Mitt who? The 2012 presidential election had barely ended when jockeying by Republicans began for 2016. The GOP has a history of nominating people who have run before, which could give heart to some familiar faces. But there’s also a crop of young rising stars who could steal the show, including Mitt Romney’s running mate and a certain Cuban-American senator from Florida.
Young and charismatic, Marco Rubio burst onto the national scene in 2010 when he defeated then-Republican Gov. Charlie Crist to become the junior senator from Florida. Dubbed by some the GOP’s Barack Obama, Senator Rubio has managed his image carefully, delivering serious policy addresses and initially playing down any designs on higher office.
In another echo of Obama, he delivered perhaps the best-received speech of the 2012 Republican National Convention. Now that the campaign is over, Rubio can be less coy. Just 12 days after the election, he was in Iowa – home of the first nominating contest – speaking at a fundraiser for the governor. At the Jack Kemp Foundation award dinner in Washington on Dec. 4, 2012, he adopted an inclusive tone.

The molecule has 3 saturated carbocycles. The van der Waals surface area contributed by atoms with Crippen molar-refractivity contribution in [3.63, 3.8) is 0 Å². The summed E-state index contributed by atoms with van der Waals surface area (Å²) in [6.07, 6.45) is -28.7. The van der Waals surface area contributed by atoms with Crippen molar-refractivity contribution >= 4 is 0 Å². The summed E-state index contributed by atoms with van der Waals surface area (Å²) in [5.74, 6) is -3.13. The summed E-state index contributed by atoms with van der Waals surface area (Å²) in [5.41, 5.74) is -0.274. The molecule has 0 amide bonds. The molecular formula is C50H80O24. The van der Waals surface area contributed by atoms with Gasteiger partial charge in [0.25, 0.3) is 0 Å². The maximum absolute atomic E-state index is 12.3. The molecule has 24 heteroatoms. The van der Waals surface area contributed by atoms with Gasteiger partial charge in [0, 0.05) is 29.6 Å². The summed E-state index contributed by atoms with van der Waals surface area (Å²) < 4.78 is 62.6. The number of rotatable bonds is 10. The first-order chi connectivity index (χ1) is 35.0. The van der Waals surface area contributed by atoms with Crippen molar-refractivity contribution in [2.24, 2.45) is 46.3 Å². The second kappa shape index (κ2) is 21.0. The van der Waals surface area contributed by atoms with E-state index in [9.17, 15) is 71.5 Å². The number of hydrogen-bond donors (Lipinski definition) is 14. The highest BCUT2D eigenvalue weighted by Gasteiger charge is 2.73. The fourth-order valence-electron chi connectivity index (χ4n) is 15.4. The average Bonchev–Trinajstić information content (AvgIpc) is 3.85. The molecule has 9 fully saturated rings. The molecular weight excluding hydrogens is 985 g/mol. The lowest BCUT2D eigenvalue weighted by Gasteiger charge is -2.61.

“Some say that our problem is that the American people have changed, that too many people want things from government,” Rubio said. “I am still convinced that the overwhelming majority of our people just want what my parents had – a chance.”
Rubio is the son of Cuban immigrants, and could help the GOP recover from Mr. Romney’s poor showing among Latinos (though not all Latinos feel warmly toward Cuban-Americans, who have special immigration status). Still, pride among Latinos that one of their own could become president might override reservations. Rubio has been a leader in the Senate on immigration reform, and Latinos have welcomed his calls for compassion.
As a Floridian, he would be positioned to win his state’s crucial early primary. And if he won the nomination, he would have an excellent shot at winning the nation’s biggest battleground state.
A Public Policy Polling (PPP) survey of Republicans released Jan. 10, 2013, puts Rubio at the top for the 2016 nomination, with 21 percent – largely because of his strength with the party’s most conservative wing. That’s pretty low for No. 1, and portends a wide-open nomination race. His biggest weakness – little executive experience – may be hard to overcome. But if you’re Rubio, being at the top of a poll is still a nice place to be.
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